Attempting to Live a Sustainable Lifestyle in St. Louis

Environmentally friendly decisions are tough

Starting to compost July 30, 2009

Filed under: Live Green 2.0 — budint @ 3:44 am
Tags: ,

In an attempt to further reduce our waste going to the landfill, I purchased a composting bin from Sam’s club. The quality of the product has left a little something to be desired, but what could i expect from Sam’s for $62?

I haven’t added any accelerators yet, but thought about picking up some worms to get the party started. Really hoping that when progress begins, I don’t have a smell or insect problem.  It’s bad enough w/ the giant bin next to my rain barrel, but you have to make sacrifices, that’s what I tell my wife.

composter

Advertisements
 

Rain barrels should be mandatory July 16, 2009

For my birthday last year my parents sent me a rain barrel. The barrel was a pretty ugly orange and I always got grief about it from my wife.  Not long after we moved into the finished house, I altered the gutter and put the rain barrel into action.

From the first rain fall til today, I’ve never needed to use tap water on the yard plants. The 60 gallons has been sufficient thus far.   There was a dry spell where I went thru all of the water and got worried, but soon after we had a light rain and I was back in business.

One alteration I had to make was the exterior color. As I mentioned, my wife didn’t like the orange and neighbors frequently asked what the orange barrel was (I’m painting the gutter too btw).

rain barrel

My next modification is to buy another rain barrel to catch the overflow of this first one and give myself 120 gallons.  The River des Peres Watershed Coalition offers rain barrels for $60/each.  They’re made from old Pepsi syrup containers and are fitted w/ all the hardware.   I just need to submit my order form.

My conclusion thus far is that everyone should have a rain barrel, as this could significantly cut down on using good tap water for outdoor plants/lawns.  Even if you don’t like the look of mine, retailers offer better looking ones such as this one at Sam’s Club which looks like a giant Terracota pot.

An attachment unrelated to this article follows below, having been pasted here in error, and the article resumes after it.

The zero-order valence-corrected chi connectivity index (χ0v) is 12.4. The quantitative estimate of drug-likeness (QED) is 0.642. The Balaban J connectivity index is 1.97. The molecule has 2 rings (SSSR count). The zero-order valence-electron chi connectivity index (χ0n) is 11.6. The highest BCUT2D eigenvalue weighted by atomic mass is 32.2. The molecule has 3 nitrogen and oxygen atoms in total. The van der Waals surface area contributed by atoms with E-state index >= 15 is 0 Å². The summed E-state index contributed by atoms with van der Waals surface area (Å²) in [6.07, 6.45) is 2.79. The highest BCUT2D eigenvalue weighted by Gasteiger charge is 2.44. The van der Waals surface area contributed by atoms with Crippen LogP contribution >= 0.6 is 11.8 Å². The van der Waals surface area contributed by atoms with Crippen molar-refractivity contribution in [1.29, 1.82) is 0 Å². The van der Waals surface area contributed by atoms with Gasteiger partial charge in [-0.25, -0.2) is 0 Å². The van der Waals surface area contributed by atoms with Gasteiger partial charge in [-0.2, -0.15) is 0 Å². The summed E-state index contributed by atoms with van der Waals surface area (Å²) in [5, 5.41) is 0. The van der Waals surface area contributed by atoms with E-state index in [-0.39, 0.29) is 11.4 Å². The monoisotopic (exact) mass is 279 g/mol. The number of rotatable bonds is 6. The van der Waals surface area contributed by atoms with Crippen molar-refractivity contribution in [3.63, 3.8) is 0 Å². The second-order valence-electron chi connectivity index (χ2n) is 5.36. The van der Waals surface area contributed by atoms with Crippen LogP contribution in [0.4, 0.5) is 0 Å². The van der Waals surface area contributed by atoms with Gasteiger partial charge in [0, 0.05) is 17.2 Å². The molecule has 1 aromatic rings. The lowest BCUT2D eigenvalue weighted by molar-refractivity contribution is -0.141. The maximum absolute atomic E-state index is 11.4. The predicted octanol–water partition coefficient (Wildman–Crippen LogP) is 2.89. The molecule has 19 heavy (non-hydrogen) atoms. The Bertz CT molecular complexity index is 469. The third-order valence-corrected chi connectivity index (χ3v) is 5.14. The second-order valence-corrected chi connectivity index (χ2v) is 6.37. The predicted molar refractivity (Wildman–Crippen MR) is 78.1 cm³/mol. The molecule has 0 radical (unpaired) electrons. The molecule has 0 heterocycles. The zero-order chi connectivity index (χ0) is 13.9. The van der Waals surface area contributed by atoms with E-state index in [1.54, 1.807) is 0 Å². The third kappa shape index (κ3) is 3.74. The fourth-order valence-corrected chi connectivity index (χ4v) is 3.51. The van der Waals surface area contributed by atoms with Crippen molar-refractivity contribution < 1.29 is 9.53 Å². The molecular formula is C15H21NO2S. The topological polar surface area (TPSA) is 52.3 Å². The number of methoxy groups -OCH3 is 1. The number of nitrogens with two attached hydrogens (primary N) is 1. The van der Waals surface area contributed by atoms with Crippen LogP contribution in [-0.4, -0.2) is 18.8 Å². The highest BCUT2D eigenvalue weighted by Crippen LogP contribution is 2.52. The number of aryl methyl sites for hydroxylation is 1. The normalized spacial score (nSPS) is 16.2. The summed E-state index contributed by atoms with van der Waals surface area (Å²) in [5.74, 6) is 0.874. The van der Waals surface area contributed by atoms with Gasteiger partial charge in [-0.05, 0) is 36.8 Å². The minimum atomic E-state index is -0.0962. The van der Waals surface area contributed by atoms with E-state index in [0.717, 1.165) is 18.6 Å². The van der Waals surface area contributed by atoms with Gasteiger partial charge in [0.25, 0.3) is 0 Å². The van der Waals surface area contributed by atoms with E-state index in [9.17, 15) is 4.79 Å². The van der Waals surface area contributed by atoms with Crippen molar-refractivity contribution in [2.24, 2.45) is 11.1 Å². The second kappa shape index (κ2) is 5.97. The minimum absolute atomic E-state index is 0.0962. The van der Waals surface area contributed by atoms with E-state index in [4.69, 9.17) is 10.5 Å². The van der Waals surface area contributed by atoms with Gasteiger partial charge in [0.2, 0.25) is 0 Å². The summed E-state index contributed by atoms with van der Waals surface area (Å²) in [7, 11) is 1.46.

My new t-shirt came in a compostable plastic bag July 11, 2009

Filed under: Live Green 2.0 — budint @ 4:27 pm
Tags: , , ,

I have so many free t-shirts from different events, races, volunteer opportunities and none of them are comfortable. They’re the heavy, rigid cotton that doesn’t breathe.
So in looking for some new summer-time t-shirts I wanted something comfortable, organic and unique. This led me to Skreened where I could get all 3 of these features, provided I bring the uniqueness.  Skreened is one of those ‘make your own t-shirt’ outfits on the internet.  They’re angle however includes organic t-shirts from American Apparel made here in the U.S.  Plus, they have alot  of philanthropic and sustainable initiatives that most ‘make your own t-shirt’ providers don’t have.

One for example is the biodegradable shipping back.  See my bag which arrived several days ago with my new t-shirt.  Maybe one day all of our plastic bags will be compostable, wouldn’t that be neat?

IMG_1326

 

Really impressed by Portland (and Oregon) July 9, 2009

Filed under: General Green 2.0,Live Green 2.0,Transportation — budint @ 4:24 am

I must say that I’ve never liked a city as much as I liked Portland.  It really felt like a place that i could live, granted I wasn’t there for 6 cloudy/rainy months either.  The ethos of the city though is very much in line w/ mine.   The bike cultural, the voluntary adoption of mass transit, the sustainable building practices, the artisan like community, the hybrid cars out the ying/yang, the dual flush toilets in many of the commercial buildings, the urban growth boundary, locally sourced foods, etc. etc.

A few specific examples of what I saw:

LEED certification – There were so many buildings that were LEED certified that it made no sense to take pics of them all.  I read in this NYC report that Portland had 63 LEED certified buildings. The Ikea we went to was LEED certified, so was the REI, our hotel and even a winery we visited.

Ikea of Portland

Ikea portland

Sokol Blosser winery’s solar panels. They were also the first LEED certified winery in the nation.

sokol blosser

Locally sourced food was available/promoted at all of the restaurants (it was a foodie town). Even Burgerville, which I initially laughed at, uses sustainable locally produced food. I mean, have you ever seen a burger chain’s website with wind power, bicyclers and kayaker’s on it??

Though Burgerville was a chain, it was a local enterprise. This theme was very prevalent in Portland and they appeared to be very supportive of their independent businesses.  Another example of this is the downtown Portland food campers.  These are groups of 10 campers on a single parking lot selling really good food for a decent price. (see pic below)